May 27, 2009

Democracy vs Civil Rights

The other day California's Supreme Court ruled that Proposition 8 was indeed in step with the state's constitution much to the dismay of many who are in favor of gay marriage. While I don't approve of the amendment I do think the judges made the right decision.

Let me explain.

I've made my views on gay marriage clear already and like many I'm frustrated with the results of Prop 8, but the drafters of the bill ran a far better campaign while most liberals were distracted with their Obama love. Regardless the conservatives dotted their 'i's and ensured this legislation would fit within the requirements of their state's government. I can't blame them for liberal apathy.

Still I'd rather see the Supreme Court do what is required of them and that is define it's constitution. It should not be allowed to legislate from the bench. That's up to the...wait for it...legislature and voters.

This begs the question, should a civil right (if you believe this issue to be such) be allowed in the hands of the voters? If so wouldn't it be fair to ask those that are passionate about this issue to do more to fight for it? If you feel gay marriage is on par with the abolishing Jim Crow laws and the like wouldn't it be fair for you to turn off your gaming console for a little while and fight the good fight? Is it at all reasonable to assume our President to intervene in states issues especially considering the federal Constitution doesn't cover sexual orientation?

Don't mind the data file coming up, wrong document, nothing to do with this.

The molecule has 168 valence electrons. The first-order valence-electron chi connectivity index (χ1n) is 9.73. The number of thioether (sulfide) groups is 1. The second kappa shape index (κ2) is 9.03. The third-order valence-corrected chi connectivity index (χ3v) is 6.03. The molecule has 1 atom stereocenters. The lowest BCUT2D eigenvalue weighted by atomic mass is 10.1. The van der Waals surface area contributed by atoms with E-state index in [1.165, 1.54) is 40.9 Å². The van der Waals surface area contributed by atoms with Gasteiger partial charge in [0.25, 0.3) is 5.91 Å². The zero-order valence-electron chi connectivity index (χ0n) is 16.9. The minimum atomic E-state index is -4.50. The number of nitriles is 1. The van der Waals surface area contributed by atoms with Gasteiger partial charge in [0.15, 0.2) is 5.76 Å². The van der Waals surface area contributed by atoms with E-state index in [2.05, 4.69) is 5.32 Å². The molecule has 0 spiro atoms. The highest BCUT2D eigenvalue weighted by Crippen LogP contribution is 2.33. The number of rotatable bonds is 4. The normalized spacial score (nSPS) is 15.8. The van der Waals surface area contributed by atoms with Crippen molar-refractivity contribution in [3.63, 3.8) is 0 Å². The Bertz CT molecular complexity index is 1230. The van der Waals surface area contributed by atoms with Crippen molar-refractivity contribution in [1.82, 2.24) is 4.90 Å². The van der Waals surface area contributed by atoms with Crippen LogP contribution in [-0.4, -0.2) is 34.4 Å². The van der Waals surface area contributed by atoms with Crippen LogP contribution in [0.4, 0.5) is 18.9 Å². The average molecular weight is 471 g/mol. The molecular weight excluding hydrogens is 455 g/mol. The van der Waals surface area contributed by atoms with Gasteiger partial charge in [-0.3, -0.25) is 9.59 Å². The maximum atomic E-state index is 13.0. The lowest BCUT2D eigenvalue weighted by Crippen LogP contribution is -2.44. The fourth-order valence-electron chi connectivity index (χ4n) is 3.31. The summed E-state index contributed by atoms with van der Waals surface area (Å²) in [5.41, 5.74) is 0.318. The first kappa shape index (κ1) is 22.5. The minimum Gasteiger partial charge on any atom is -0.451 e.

Extremists will rule the day with issues like this and unfortunately for gay rights advocates it seems the conservatives have a far better grasp of effective campaigning. Maybe one day America will look back at this period and view the anti-gay marriage lobby as we do regarding people protesting racial integrated schools.

"I think that gay marriage should be between a man and a woman." - Arnold Schwarzenegger


JLee said...

This is very tricky...especially since a lot of the constitution was based on Christian principles.

wigsf said...

In a democracy, 51% of the population gets to tell the other 49% what to do. Sometimes, that means that the 10% of the population actually affected by gay marriage are stuck having to prove that they're equal to 51% of voters. That, they did not do.

Anonymous said...

First, we don't live in a Democracy, very important point. We live in a representative republic. Second, the SC of Cali did not legislate. The case was brought to them to determine it's constitutionality. The court basically said prop 8 was constitutional. Although it's popular to say courts legislate, they cannot pick something up unless it's a RARE case. The case was brought by someone. This page states the people who filed something on Prop 8. The court did not just wish this up. And the opinion was 6 to 1 which says something.

Finally, I'm going to quote something from a very wise man, Gary Bake, normal Joe from somewhere I do not know. Simply stated, marriage is not a right. We've lost that in our country ... that and the whole concept of civics and government. Here are Gary's words